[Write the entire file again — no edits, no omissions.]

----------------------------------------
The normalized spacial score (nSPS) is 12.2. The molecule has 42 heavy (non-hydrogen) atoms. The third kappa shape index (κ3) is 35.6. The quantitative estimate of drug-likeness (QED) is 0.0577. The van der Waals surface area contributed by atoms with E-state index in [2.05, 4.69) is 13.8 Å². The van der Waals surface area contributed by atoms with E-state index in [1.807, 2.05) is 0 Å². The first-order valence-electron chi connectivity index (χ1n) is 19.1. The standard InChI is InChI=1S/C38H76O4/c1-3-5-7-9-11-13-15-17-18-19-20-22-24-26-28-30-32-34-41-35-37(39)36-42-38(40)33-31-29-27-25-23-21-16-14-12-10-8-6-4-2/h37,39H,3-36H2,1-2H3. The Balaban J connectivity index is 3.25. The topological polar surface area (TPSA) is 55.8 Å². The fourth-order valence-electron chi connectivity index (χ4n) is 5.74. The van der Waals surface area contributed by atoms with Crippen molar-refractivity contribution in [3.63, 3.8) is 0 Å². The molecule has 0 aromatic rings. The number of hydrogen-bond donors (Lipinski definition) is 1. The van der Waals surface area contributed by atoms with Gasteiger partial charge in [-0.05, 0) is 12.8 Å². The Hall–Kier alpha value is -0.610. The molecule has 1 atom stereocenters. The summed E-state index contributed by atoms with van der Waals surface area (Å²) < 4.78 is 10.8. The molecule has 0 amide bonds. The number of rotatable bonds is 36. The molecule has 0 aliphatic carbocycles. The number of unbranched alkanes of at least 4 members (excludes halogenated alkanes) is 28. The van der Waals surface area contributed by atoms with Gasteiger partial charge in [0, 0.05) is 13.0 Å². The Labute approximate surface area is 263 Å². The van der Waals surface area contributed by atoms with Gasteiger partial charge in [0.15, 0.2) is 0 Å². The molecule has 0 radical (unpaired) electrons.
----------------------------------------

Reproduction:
The normalized spacial score (nSPS) is 12.2. The molecule has 42 heavy (non-hydrogen) atoms. The third kappa shape index (κ3) is 35.6. The quantitative estimate of drug-likeness (QED) is 0.0577. The van der Waals surface area contributed by atoms with E-state index in [2.05, 4.69) is 13.8 Å². The van der Waals surface area contributed by atoms with E-state index in [1.807, 2.05) is 0 Å². The first-order valence-electron chi connectivity index (χ1n) is 19.1. The standard InChI is InChI=1S/C38H76O4/c1-3-5-7-9-11-13-15-17-18-19-20-22-24-26-28-30-32-34-41-35-37(39)36-42-38(40)33-31-29-27-25-23-21-16-14-12-10-8-6-4-2/h37,39H,3-36H2,1-2H3. The Balaban J connectivity index is 3.25. The topological polar surface area (TPSA) is 55.8 Å². The fourth-order valence-electron chi connectivity index (χ4n) is 5.74. The van der Waals surface area contributed by atoms with Crippen molar-refractivity contribution in [3.63, 3.8) is 0 Å². The molecule has 0 aromatic rings. The number of hydrogen-bond donors (Lipinski definition) is 1. The van der Waals surface area contributed by atoms with Gasteiger partial charge in [-0.05, 0) is 12.8 Å². The Hall–Kier alpha value is -0.610. The molecule has 1 atom stereocenters. The summed E-state index contributed by atoms with van der Waals surface area (Å²) < 4.78 is 10.8. The molecule has 0 amide bonds. The number of rotatable bonds is 36. The molecule has 0 aliphatic carbocycles. The number of unbranched alkanes of at least 4 members (excludes halogenated alkanes) is 28. The van der Waals surface area contributed by atoms with Gasteiger partial charge in [0, 0.05) is 13.0 Å². The Labute approximate surface area is 263 Å². The van der Waals surface area contributed by atoms with Gasteiger partial charge in [0.15, 0.2) is 0 Å². The molecule has 0 radical (unpaired) electrons.